Meet the man who teaches Western-style dining etiquette to Nepali diplomatsNearly 1,500 government employees have so far been through Uddab Thapa’s three-session course on etiquette. This year alone, Thapa has 360 students divided into 12 classes.
Offer a firm handshake, keep the conversation civil and always remember to scoop the soup away from you. That is what Uddab Thapa teaches budding government officials at his dining etiquette classes.
Silver service dining, an elaborate form of dining with several courses and cutlery for each, is the norm for diplomatic dinners. But to Nepalis who might never have been introduced to a fine dining course that comes with a plethora of spoons, forks, plates and bowls, it can be a puzzling concept. To avoid embarrassment at the highest levels, Thapa, who runs the Kathmandu catering business 5 Spice, has been enlisted to impart his decades of knowledge to budding government officials at Nepal Administrative Staff College so they look as good as possible while overseas.
“Making yourself impressive is the most important point of this training,” says Thapa, who learnt the basics of etiquette while studying at Nepal Academy of Tourism and Hotel Management. But Thapa has honed his knowledge of western fine dining over the course of his 14-year career as a caterer and chef in Nepal, Malaysia and Singapore. He now runs canteens at St Xavier’s School and several government institutions. Soft-spoken, polite and well-dressed, 41-year-old Thapa embodies many of his teachings.
“When we go to other countries as tourists, we can enjoy life in any way we like,” he says. “But when you meet government-to-government, you have to perform.”
But, to perform, one has to know what to do and when to do it. The formality of most black-tie dinner proceedings is foreign to most officials—with several courses, cutlery for each, and the unspoken rules of the dinner table.
Nearly 1,500 government employees have so far been through Thapa’s three-session course on etiquette. This year alone, Thapa has 360 students divided into 12 classes.
From the very first handshake to the way one might hold a wine glass, everything can be judged, he says.
Thapa begins his coaching with theory, which starts with how to properly hold a knife and fork.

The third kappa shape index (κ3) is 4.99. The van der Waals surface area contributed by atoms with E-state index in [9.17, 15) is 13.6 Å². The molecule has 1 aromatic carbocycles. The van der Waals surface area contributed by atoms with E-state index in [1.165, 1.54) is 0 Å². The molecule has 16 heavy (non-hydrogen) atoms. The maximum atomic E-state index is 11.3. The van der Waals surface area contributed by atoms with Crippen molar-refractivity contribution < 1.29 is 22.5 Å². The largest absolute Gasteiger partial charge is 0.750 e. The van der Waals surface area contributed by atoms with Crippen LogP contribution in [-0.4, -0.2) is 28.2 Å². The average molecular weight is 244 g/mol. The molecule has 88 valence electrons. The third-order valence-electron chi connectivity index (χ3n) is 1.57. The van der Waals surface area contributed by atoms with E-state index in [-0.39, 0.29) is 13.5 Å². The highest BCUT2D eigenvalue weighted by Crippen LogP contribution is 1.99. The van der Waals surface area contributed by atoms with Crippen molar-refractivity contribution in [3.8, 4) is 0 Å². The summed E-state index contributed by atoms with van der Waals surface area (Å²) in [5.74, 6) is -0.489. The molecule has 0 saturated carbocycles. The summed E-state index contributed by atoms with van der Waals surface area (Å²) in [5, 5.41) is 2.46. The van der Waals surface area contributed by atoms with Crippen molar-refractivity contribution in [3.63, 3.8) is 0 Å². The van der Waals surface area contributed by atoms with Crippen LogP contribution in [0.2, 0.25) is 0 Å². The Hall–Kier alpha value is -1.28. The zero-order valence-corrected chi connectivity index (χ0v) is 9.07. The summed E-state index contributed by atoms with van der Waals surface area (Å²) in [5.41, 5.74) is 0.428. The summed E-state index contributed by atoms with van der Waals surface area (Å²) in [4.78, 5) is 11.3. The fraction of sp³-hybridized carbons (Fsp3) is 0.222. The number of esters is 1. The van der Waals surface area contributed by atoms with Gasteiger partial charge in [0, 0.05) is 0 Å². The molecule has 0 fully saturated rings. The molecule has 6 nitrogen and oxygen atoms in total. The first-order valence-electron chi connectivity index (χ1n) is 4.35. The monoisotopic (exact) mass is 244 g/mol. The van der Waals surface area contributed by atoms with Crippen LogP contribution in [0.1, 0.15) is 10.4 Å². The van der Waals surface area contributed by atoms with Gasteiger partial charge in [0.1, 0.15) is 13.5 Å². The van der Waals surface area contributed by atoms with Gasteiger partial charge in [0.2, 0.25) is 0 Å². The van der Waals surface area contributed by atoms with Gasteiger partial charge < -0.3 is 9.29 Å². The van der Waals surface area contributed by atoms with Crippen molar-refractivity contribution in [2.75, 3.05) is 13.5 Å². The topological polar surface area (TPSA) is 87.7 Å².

“Nepalis, if they go to restaurants, will use the cutlery wrong, because most of them eat with their hands at home. The most common mistake they make is when they cut their food wrong,” he says. The fork should be held curve down, in the left hand, while the knife should be held in right, in the same manner.
Official government meals and events are typically formal in nature, which means that officials will be faced with long rows of forks and knives. While this could be daunting for anyone, for Nepalis it is more so, as it is something completely new, Thapa says. There are also typically a multitude of glasses and cutlery for the usual litany of courses, unspoken communication methods and “table taboos,” as Thapa calls them.
“Another big mistake everyone makes is using whatever piece of cutlery they want, rather than following the rules,” he says. “So when the soup comes, they don’t have a spoon for it.”
Thapa shows his students table settings and how they are laid out with individual pieces of cutlery for each course of the meal, working from the outside inwards, from appetiser to dessert. Then, there is a separate plate for bread, and several glasses for wine, water and other beverages. Finally, there are napkins. There are rules for them too, he says.
“Nobody knows about service equipment. I don’t show them everything, but I do show them the simple parts. After that, crockery, the drinkware and other equipment,” he says. “I even tell them the differences between salt and pepper shakers.”
While the world’s cultures have different sets of norms dictating what makes good manners, in the diplomatic sphere, for the most part, western norms of etiquette are followed.
But things can get a little tricky because of the nuances between American and European manners. For instance, in the United States, manners dictate that one should cut each piece of food, transfer the fork to the right hand, then eat; European manners prescribe that the fork stays in your left hand. Then, there are ways to place the knife and fork on the plate to show one’s finished, still eating, or wants some more. If one has finished a plate, for instance, the knife and fork must be placed vertically, with the fork facing upwards and a knife facing outwards.
There are other subtleties in transatlantic etiquette conversation, which Thapa touches on, but he mainly focuses on the continental side of things.
“It’s really basic,” he says. “So if they listen to me for the whole day, it’s enough for them.”
In the final part of the course, he takes the staff through beverage training, with even more rules to follow. Thapa talks about the different styles of spirits and cocktails, but for him, wine is the most important of them all.
“White wine is chilled, red wine at room temperature. White wine, white meat; red wine, red meat,” he says. “How to hold the glass is important, too. You can’t hold the glasses the same way. Red wine, you hold the body; while for white wine, you hold the stem.”
While the course is quite short, considering the depth of fine dining’s subtleties, the classes always run over-time, because the students have so many questions. But all Thapa wants to do is teach the basics—the rest can be learnt with practice.
“These are the essentials,” says Thapa. “This is the international standard for eating.”
During the practical session, Thapa puts officials to test over a four-course meal. This part is about more than the general rules of eating—it’s about how to behave.
“Don’t speak when your mouth is full, don’t tell rude jokes and cover your mouth when you sneeze,” says Thapa. “Their parents must have already taught them these things, so I’m just reinforcing them.”